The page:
Deducting Invention Business Operating Expenses

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Section 162 of the Internal Revenue Code provides that a taxpayer may deduct all the ordinary and necessary expenses paid or incurred during the taxable year in carrying on any trade or business. Section 162 is the true workhorse expense provision of the tax code, allowing business owners to deduct most of their day-to-day business expenses, such as office rent and salaries. Indeed, most business owners other than inventors have to rely solely on Section 162 to currently deduct their expenses (other than those they can deduct under Section 179).

Any expense is deductible under Section 162 as long as it is:

  • ordinary and necessary,
  • directly related to your business, and
  • reasonable in amount.

Expense must be ordinary

An expense must be “ordinary” to be currently deductible under Section 162. An expense is ordinary only if it is a current expense -- that is, has a useful life of less than one year. This includes anything you buy for your business that gets used up, wears out or becomes obsolete in less than one year.

Expense must be necessary

An expense is necessary if it is common, accepted, helpful and appropriate for your inventing business. An expense doesn’t have to be indispensable to be necessary; it need only help your inventing business in some way, even in a minor way. It’s usually fairly easy to tell if an expense passes this test.

EXAMPLE 1: Bill, a surgeon who invents in his spare time, hires a technician to help him design a new surgical instrument and pays him $25 per hour. This is clearly a deductible business expense. Hiring assistants is a common and accepted practice among inventors. The assistant’s fee is an ordinary and necessary expense for Bill’s inventing business.

EXAMPLE 2: Surgeon Bill visits a masseuse every week to work on his bad back. Bill claims the cost as a business expense, reasoning that avoiding back pain helps him concentrate on his inventing. This is clearly not an ordinary or customary expense for an inventor and the IRS would likely not allow it as a business expense.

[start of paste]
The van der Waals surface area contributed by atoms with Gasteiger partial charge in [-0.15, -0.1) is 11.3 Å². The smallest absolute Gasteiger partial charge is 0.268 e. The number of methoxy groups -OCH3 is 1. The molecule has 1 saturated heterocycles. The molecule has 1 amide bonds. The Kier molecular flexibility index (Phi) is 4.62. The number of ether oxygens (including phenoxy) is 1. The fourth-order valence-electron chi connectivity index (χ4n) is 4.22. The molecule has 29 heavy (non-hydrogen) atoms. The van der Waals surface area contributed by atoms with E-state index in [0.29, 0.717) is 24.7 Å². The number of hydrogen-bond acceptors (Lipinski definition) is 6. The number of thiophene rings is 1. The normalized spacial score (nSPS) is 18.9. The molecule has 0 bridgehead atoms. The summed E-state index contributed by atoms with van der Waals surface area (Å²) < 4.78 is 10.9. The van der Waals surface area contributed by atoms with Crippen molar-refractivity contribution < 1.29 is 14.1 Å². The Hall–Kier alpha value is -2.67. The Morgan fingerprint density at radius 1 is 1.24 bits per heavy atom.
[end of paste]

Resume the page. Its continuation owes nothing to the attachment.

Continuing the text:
Expense must be related to your business

An expense must be related to your business to be deductible. That is, you must use the item you buy for your business in some way. For example, the cost of a personal computer is a deductible business expense if you use the computer to help create an invention.

You cannot deduct purely personal expenses as business expenses. The cost of a personal computer is not deductible if you use it just to play computer games. If you buy something for both personal and business reasons, you may deduct the business portion of the expense. For example, if you buy a cellular phone and use it half the time for business calls and half the time for personal calls, you can deduct half the cost of the phone as a business expense.

However, the IRS requires you to keep records showing when the item was used for business and when for personal reasons. One acceptable form of record would be a diary or log with the dates, times and reason the item was used. This kind of record keeping can be burdensome and may not be worth the trouble if the item isn’t very valuable.

Deductions must be reasonable

There is usually no limit on how much you can deduct as long as it’s not more than you actually spend and the amount is reasonable. Certain areas are hot buttons for the IRS -- especially entertainment, travel and meal expenses. The IRS won’t allow such expenses to the extent it considers them lavish.

Common Deductions for Inventors

Common ordinary and necessary business expenses for independent inventors include:

  • accounting fees
  • bank fees for your inventing business
  • bank account
  • costs of renting or leasing equipment,
  • machinery, and other property used in
  • your inventing business
  • education expenses -- for example, the
  • cost of attending professional seminars or classes related to your inventing business
  • expenses for the business use of your home
  • fees you pay to self-employed workers you hire to help your business -- for example, the cost of paying a marketing consultant to advise you on how to market your invention
  • insurance for your business -- for example, liability and business property insurance
  • interest on business loans and debts -- for example, interest you pay for a bank loan you use to fund your invention
  • license fees -- for example, fees for a local business license
  • office expenses, such as office supplies office utilities
  • postage
  • repairs and maintenance for business
  • equipment such as a photocopier or fax
  • machine
  • subscriptions for scientific, technical or
  • business publications
  • business-related travel, meals and entertainment, and
  • wages and benefits you provide your
  • employees